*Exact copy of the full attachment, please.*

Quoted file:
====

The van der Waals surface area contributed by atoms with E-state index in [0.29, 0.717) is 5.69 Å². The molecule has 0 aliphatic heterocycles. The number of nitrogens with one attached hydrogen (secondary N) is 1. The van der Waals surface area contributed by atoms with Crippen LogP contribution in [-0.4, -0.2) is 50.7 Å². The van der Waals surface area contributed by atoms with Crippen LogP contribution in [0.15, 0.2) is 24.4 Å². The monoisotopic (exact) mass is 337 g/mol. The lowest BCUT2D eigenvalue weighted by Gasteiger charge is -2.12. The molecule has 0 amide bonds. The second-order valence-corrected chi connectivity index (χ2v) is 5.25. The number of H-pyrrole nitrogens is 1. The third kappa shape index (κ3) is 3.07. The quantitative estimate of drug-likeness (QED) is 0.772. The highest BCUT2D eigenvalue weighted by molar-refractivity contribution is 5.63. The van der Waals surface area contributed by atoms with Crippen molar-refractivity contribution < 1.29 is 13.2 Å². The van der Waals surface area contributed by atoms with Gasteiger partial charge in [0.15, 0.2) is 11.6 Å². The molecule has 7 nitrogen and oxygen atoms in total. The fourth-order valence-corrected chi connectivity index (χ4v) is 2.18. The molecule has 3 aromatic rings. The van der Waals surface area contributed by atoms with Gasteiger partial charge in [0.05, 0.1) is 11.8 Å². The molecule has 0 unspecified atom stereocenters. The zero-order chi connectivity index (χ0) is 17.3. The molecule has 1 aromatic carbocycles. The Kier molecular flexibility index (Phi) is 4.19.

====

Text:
The van der Waals surface area contributed by atoms with E-state index in [0.29, 0.717) is 5.69 Å². The molecule has 0 aliphatic heterocycles. The number of nitrogens with one attached hydrogen (secondary N) is 1. The van der Waals surface area contributed by atoms with Crippen LogP contribution in [-0.4, -0.2) is 50.7 Å². The van der Waals surface area contributed by atoms with Crippen LogP contribution in [0.15, 0.2) is 24.4 Å². The monoisotopic (exact) mass is 337 g/mol. The lowest BCUT2D eigenvalue weighted by Gasteiger charge is -2.12. The molecule has 0 amide bonds. The second-order valence-corrected chi connectivity index (χ2v) is 5.25. The number of H-pyrrole nitrogens is 1. The third kappa shape index (κ3) is 3.07. The quantitative estimate of drug-likeness (QED) is 0.772. The highest BCUT2D eigenvalue weighted by molar-refractivity contribution is 5.63. The van der Waals surface area contributed by atoms with Crippen molar-refractivity contribution < 1.29 is 13.2 Å². The van der Waals surface area contributed by atoms with Gasteiger partial charge in [0.15, 0.2) is 11.6 Å². The molecule has 7 nitrogen and oxygen atoms in total. The fourth-order valence-corrected chi connectivity index (χ4v) is 2.18. The molecule has 3 aromatic rings. The van der Waals surface area contributed by atoms with Gasteiger partial charge in [0.05, 0.1) is 11.8 Å². The molecule has 0 unspecified atom stereocenters. The zero-order chi connectivity index (χ0) is 17.3. The molecule has 1 aromatic carbocycles. The Kier molecular flexibility index (Phi) is 4.19.